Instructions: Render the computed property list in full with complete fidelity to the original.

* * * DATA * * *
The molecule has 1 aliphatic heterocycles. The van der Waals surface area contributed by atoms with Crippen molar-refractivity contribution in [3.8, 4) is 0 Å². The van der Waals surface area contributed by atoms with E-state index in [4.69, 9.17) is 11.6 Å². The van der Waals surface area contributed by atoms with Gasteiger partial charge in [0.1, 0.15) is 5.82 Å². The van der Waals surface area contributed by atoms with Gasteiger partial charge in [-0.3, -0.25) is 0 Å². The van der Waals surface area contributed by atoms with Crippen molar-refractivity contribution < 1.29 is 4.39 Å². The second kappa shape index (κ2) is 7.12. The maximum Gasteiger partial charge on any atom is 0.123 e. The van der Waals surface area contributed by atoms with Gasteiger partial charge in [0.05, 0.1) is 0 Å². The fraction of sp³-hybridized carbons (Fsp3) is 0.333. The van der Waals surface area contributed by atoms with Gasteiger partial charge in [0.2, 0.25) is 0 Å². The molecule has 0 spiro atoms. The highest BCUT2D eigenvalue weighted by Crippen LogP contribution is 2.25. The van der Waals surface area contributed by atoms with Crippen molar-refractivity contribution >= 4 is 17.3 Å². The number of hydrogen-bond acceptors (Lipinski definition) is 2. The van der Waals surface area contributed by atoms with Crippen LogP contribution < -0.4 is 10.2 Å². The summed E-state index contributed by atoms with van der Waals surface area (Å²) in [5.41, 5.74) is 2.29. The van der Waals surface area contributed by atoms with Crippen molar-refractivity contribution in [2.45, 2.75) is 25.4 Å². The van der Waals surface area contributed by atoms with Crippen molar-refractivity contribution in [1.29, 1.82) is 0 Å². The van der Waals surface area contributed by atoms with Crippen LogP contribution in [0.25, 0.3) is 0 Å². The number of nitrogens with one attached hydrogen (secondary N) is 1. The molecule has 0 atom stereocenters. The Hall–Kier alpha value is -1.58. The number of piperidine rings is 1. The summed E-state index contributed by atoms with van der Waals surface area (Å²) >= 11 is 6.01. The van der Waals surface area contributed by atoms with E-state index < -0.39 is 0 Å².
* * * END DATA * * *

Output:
The molecule has 1 aliphatic heterocycles. The van der Waals surface area contributed by atoms with Crippen molar-refractivity contribution in [3.8, 4) is 0 Å². The van der Waals surface area contributed by atoms with E-state index in [4.69, 9.17) is 11.6 Å². The van der Waals surface area contributed by atoms with Gasteiger partial charge in [0.1, 0.15) is 5.82 Å². The van der Waals surface area contributed by atoms with Gasteiger partial charge in [-0.3, -0.25) is 0 Å². The van der Waals surface area contributed by atoms with Crippen molar-refractivity contribution < 1.29 is 4.39 Å². The second kappa shape index (κ2) is 7.12. The maximum Gasteiger partial charge on any atom is 0.123 e. The van der Waals surface area contributed by atoms with Gasteiger partial charge in [0.05, 0.1) is 0 Å². The fraction of sp³-hybridized carbons (Fsp3) is 0.333. The van der Waals surface area contributed by atoms with Gasteiger partial charge in [0.2, 0.25) is 0 Å². The molecule has 0 spiro atoms. The highest BCUT2D eigenvalue weighted by Crippen LogP contribution is 2.25. The van der Waals surface area contributed by atoms with Crippen molar-refractivity contribution >= 4 is 17.3 Å². The number of hydrogen-bond acceptors (Lipinski definition) is 2. The van der Waals surface area contributed by atoms with Crippen LogP contribution < -0.4 is 10.2 Å². The summed E-state index contributed by atoms with van der Waals surface area (Å²) in [5.41, 5.74) is 2.29. The van der Waals surface area contributed by atoms with Crippen molar-refractivity contribution in [2.45, 2.75) is 25.4 Å². The van der Waals surface area contributed by atoms with Crippen molar-refractivity contribution in [1.29, 1.82) is 0 Å². The van der Waals surface area contributed by atoms with Crippen LogP contribution in [0.25, 0.3) is 0 Å². The number of nitrogens with one attached hydrogen (secondary N) is 1. The molecule has 0 atom stereocenters. The Hall–Kier alpha value is -1.58. The number of piperidine rings is 1. The summed E-state index contributed by atoms with van der Waals surface area (Å²) >= 11 is 6.01. The van der Waals surface area contributed by atoms with E-state index < -0.39 is 0 Å².